What do I do when I have to break a rule?
Choose the lesser of 2 evils.

Sometimes you find yourself in a situation where you must flip or slide – maybe a D on the 4th line to an F# on the 5th line to an F on the 5th line.  So you either have to flip from F# to F or slide from a D to the F# banana.  Normally I’d say you would flip from F# to F.  It’s more common for students to be able to flip more reliably than to slide reliably.  The only reason I might not do that is if it’s slurred between the F#/F and is tongued between the D and F# to where you can slide right as you’re tonguing to try to hide it. 

Also, if you have to slide (like 4th space Eb to Db, C, Eb) you want to slide downward.  So I would do R,R,L,R. You would not want to do R,L,R,R. Sliding down is preferable to ‘hopping’ up.

I also look for consistency.  In the all state music one year there was a pattern that was almost the same three times, but was slightly altered one of those times. I should have had the kids finger it the same each time even though one time it broke the rule of minimal motion.  I didn’t catch it until we were weeks into preparation.  Some kids switched, some left it.  In hindsight it would have been better to do it the less efficient way because of the consistency factor.

When I have this situation I let the student decide.  99% of the time they have no choice.  They must follow the 4 rules – like it or not.  So on the few crazy fingering spots we come across where there is no perfect choice, I give them that control of choosing what works for them.  I usually make them do it both ways a few times and tell them to work on it for a week and decide which one they like.  Mark it in pencil just in case they change their mind.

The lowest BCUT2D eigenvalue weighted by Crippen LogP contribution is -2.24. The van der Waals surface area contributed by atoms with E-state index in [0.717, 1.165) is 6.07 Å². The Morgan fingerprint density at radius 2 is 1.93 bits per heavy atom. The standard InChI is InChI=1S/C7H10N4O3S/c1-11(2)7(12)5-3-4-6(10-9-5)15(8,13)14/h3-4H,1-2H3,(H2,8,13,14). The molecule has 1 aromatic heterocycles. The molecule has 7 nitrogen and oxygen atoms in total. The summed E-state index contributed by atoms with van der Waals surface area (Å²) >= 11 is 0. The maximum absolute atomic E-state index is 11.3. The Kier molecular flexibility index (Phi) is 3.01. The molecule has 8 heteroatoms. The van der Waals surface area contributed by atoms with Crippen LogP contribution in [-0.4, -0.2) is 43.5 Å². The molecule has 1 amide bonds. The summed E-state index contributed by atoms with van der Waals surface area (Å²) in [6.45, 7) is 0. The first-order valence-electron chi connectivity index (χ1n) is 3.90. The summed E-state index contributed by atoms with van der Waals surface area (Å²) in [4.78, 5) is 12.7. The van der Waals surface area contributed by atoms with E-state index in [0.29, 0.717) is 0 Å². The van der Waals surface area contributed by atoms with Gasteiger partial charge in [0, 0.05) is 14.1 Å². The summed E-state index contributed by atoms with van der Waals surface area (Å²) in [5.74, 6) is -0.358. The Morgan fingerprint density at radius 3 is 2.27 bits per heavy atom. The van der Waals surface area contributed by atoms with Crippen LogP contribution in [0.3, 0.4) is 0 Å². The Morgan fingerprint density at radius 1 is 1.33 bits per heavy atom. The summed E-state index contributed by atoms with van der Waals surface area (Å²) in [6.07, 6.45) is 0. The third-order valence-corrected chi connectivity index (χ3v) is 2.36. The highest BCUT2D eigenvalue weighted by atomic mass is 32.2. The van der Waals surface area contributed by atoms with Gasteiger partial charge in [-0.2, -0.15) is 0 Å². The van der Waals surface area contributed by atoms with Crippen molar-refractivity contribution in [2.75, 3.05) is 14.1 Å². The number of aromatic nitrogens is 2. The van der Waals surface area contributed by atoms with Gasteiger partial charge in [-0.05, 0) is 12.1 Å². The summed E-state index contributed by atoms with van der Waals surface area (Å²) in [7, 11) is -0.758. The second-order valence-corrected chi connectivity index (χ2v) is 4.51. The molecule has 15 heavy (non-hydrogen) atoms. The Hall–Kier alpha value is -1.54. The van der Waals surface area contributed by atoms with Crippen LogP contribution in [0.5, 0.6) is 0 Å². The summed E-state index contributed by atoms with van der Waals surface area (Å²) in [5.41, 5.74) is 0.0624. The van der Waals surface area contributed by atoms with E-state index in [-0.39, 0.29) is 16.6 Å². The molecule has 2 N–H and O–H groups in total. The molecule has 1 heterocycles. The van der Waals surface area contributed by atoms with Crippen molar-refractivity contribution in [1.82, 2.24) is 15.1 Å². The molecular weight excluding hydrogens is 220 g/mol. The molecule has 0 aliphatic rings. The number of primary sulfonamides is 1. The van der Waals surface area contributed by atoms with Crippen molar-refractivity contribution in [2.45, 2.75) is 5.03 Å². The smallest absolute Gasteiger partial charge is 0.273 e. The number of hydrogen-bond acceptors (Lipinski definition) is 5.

Again, there are always exceptions, but with all the different fingering options on clarinet. I think students (and directors) find it comforting to know there is a method to the madness. 

To review:
The first 2 are super simple. Don’t Slide.  Don’t Flip.
The 3rd one makes sense once they do it a few times. TopTop Key is King.
The 4th one takes care of everything else.  It’s really more of a philosophy.  Law of Minimal Motion.  (Read the full Law of Minimal Motion post here!)
When you have to break a rule, choose the lesser of 2 evils and do what works best for you.

Be sure you print this free 4RulesForBestClarinetFingeringHandout! You can post it in the band hall and give your clarinetists a copy.

CLARINET PODCAST & RESOURCE WEBSITE
A 1999 music education graduate of WTAMU, Tamarie Sayger held band director positions in Plano and Odessa, TX for 5 years. As a private clarinet instructor in Texas for 16 years, she has taught hundreds of students from grade 6-12 in classes, sectionals, and individual lessons. She has presented at district in-services and co-presented at the Texas Bandmasters Association convention. Her website, CrossingTheBreak.com, provides resources for clarinet teachers around the country. Mrs. Sayger is also a core contributor for BandDirectorsTalkShop.com, primarily on the subjects of clarinet and private lessons. Her podcast, Crossing The Break, can be found on iTunes.

Related Reading:
Teaching Clarinets to “Roll to A” Isn’t Enough (Also by Tamarie Sayger)
There’s a Time and Place for Every Fingering (Saxophone)
Rhythm Envelope Game – Teaching Beginning Band with Games